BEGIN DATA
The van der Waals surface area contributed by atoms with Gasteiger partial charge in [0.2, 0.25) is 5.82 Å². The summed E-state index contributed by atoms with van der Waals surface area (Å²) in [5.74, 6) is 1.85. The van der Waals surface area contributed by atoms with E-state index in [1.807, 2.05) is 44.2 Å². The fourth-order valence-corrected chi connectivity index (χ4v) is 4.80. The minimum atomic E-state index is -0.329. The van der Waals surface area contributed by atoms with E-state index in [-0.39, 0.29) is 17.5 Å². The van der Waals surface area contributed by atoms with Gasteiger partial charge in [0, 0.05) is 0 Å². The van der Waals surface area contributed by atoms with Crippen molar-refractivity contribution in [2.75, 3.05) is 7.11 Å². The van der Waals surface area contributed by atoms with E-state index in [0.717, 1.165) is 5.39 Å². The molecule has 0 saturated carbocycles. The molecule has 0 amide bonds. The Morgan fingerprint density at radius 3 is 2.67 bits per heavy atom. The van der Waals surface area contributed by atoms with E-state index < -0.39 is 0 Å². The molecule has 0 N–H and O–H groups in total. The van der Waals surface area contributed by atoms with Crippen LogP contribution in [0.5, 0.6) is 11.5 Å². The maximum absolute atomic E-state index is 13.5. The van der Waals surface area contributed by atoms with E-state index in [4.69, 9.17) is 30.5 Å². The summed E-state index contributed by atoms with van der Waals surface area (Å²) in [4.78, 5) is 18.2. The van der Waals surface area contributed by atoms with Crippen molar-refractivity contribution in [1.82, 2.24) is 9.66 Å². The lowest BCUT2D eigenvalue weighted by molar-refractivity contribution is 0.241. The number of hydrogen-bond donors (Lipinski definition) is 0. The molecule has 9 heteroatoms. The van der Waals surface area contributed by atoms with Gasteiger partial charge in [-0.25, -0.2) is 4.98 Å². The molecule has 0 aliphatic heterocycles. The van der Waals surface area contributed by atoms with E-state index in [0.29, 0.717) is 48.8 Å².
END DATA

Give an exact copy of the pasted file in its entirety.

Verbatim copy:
The van der Waals surface area contributed by atoms with Gasteiger partial charge in [0.2, 0.25) is 5.82 Å². The summed E-state index contributed by atoms with van der Waals surface area (Å²) in [5.74, 6) is 1.85. The van der Waals surface area contributed by atoms with E-state index in [1.807, 2.05) is 44.2 Å². The fourth-order valence-corrected chi connectivity index (χ4v) is 4.80. The minimum atomic E-state index is -0.329. The van der Waals surface area contributed by atoms with E-state index in [-0.39, 0.29) is 17.5 Å². The van der Waals surface area contributed by atoms with Gasteiger partial charge in [0, 0.05) is 0 Å². The van der Waals surface area contributed by atoms with Crippen molar-refractivity contribution in [2.75, 3.05) is 7.11 Å². The van der Waals surface area contributed by atoms with E-state index in [0.717, 1.165) is 5.39 Å². The molecule has 0 saturated carbocycles. The molecule has 0 amide bonds. The Morgan fingerprint density at radius 3 is 2.67 bits per heavy atom. The van der Waals surface area contributed by atoms with E-state index < -0.39 is 0 Å². The molecule has 0 N–H and O–H groups in total. The van der Waals surface area contributed by atoms with Crippen LogP contribution in [0.5, 0.6) is 11.5 Å². The maximum absolute atomic E-state index is 13.5. The van der Waals surface area contributed by atoms with E-state index in [4.69, 9.17) is 30.5 Å². The summed E-state index contributed by atoms with van der Waals surface area (Å²) in [4.78, 5) is 18.2. The van der Waals surface area contributed by atoms with Crippen molar-refractivity contribution in [1.82, 2.24) is 9.66 Å². The lowest BCUT2D eigenvalue weighted by molar-refractivity contribution is 0.241. The number of hydrogen-bond donors (Lipinski definition) is 0. The molecule has 9 heteroatoms. The van der Waals surface area contributed by atoms with Gasteiger partial charge in [-0.25, -0.2) is 4.98 Å². The molecule has 0 aliphatic heterocycles. The van der Waals surface area contributed by atoms with E-state index in [0.29, 0.717) is 48.8 Å².